Today's NYT had an interesting snapshot about factors affecting entrepreneurs compensate themselves (balancing between a desire to keep cash in the business and, you know, live). Some businesses must use balance sheets to secure financing from vendors, others may need it to keep or attract investors/VCs.
However, an interesting rule of thumb appeared, courtesy of Andrew Corbett, a professor at RPI:
If the business has started to generate some income, the best way to calculate what to pay the owner, Mr. Corbett advised, is to figure out what the job is worth on the open market.
“You want to be true to yourself and to the firm so you don’t want to overpay yourself and you don’t want to shortchange yourself,” he added.
That means looking at what you do day to day and putting your job in one or several categories, for example, sales executive, product developer or general manager. “Calculate how much time you’re working and how much time is spent on each role. Your salary should reflect the work you do.” Ask what it would cost to hire someone else outside of the business to fill that role, he suggested.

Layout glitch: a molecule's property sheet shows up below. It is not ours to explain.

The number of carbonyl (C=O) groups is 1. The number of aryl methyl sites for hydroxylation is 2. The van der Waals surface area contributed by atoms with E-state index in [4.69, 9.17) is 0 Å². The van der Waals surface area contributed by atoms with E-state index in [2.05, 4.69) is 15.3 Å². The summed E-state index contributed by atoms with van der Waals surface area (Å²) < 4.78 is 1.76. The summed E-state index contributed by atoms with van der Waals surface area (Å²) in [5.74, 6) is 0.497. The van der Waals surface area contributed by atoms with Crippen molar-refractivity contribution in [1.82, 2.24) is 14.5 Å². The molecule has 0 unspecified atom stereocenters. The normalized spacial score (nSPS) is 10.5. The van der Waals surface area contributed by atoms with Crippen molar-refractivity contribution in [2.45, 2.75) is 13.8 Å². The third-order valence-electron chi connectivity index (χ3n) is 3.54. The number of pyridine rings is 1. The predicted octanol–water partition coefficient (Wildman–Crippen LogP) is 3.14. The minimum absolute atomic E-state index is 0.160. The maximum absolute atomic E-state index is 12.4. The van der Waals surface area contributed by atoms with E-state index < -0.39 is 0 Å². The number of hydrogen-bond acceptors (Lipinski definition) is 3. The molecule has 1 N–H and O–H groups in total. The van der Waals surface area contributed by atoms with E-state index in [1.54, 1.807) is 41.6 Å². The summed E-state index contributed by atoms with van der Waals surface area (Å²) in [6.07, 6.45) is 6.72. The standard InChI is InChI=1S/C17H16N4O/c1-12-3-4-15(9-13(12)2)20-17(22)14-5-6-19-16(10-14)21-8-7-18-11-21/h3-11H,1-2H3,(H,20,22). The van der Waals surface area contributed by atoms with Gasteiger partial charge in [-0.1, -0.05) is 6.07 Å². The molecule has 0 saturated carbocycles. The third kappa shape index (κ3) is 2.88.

The formula he offered includes paying the owner a 30 percent premium over what the open market would pay to cover health benefits and another 20 percent to 30 percent more for the risk. So if a manager or product developer with comparable skills is making $100,000 a year in salary, and that’s mainly what the entrepreneur will be doing, she can expect to pay herself $150,000 to $160,000 a year, Mr. Corbett suggested.
This probably works if the business has revenue, or the market rate in the region isn't buoyed by local living costs, like New York's. Other entrepreneurs quoted in the article essentially said they had to wait to attract investors before they could pay themselves.